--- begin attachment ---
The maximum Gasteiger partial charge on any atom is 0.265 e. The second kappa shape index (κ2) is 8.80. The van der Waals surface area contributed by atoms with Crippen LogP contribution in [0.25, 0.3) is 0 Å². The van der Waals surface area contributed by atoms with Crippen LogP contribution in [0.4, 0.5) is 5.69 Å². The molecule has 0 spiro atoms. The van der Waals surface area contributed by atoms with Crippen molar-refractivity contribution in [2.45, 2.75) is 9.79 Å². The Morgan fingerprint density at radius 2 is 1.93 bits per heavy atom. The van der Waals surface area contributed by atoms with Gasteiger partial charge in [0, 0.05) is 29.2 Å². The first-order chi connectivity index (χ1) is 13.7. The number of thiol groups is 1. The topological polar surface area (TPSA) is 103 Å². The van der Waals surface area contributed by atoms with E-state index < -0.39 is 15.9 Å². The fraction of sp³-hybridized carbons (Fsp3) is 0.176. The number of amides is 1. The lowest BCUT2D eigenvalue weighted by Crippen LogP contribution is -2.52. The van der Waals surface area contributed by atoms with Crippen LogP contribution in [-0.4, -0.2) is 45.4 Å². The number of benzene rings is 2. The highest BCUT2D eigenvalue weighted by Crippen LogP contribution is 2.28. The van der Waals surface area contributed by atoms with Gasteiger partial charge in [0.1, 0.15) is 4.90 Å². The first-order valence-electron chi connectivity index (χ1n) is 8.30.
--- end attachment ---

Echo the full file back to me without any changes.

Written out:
The maximum Gasteiger partial charge on any atom is 0.265 e. The second kappa shape index (κ2) is 8.80. The van der Waals surface area contributed by atoms with Crippen LogP contribution in [0.25, 0.3) is 0 Å². The van der Waals surface area contributed by atoms with Crippen LogP contribution in [0.4, 0.5) is 5.69 Å². The molecule has 0 spiro atoms. The van der Waals surface area contributed by atoms with Crippen molar-refractivity contribution in [2.45, 2.75) is 9.79 Å². The Morgan fingerprint density at radius 2 is 1.93 bits per heavy atom. The van der Waals surface area contributed by atoms with Gasteiger partial charge in [0, 0.05) is 29.2 Å². The first-order chi connectivity index (χ1) is 13.7. The number of thiol groups is 1. The topological polar surface area (TPSA) is 103 Å². The van der Waals surface area contributed by atoms with E-state index < -0.39 is 15.9 Å². The fraction of sp³-hybridized carbons (Fsp3) is 0.176. The number of amides is 1. The lowest BCUT2D eigenvalue weighted by Crippen LogP contribution is -2.52. The van der Waals surface area contributed by atoms with Crippen LogP contribution in [-0.4, -0.2) is 45.4 Å². The number of benzene rings is 2. The highest BCUT2D eigenvalue weighted by Crippen LogP contribution is 2.28. The van der Waals surface area contributed by atoms with Gasteiger partial charge in [0.1, 0.15) is 4.90 Å². The first-order valence-electron chi connectivity index (χ1n) is 8.30.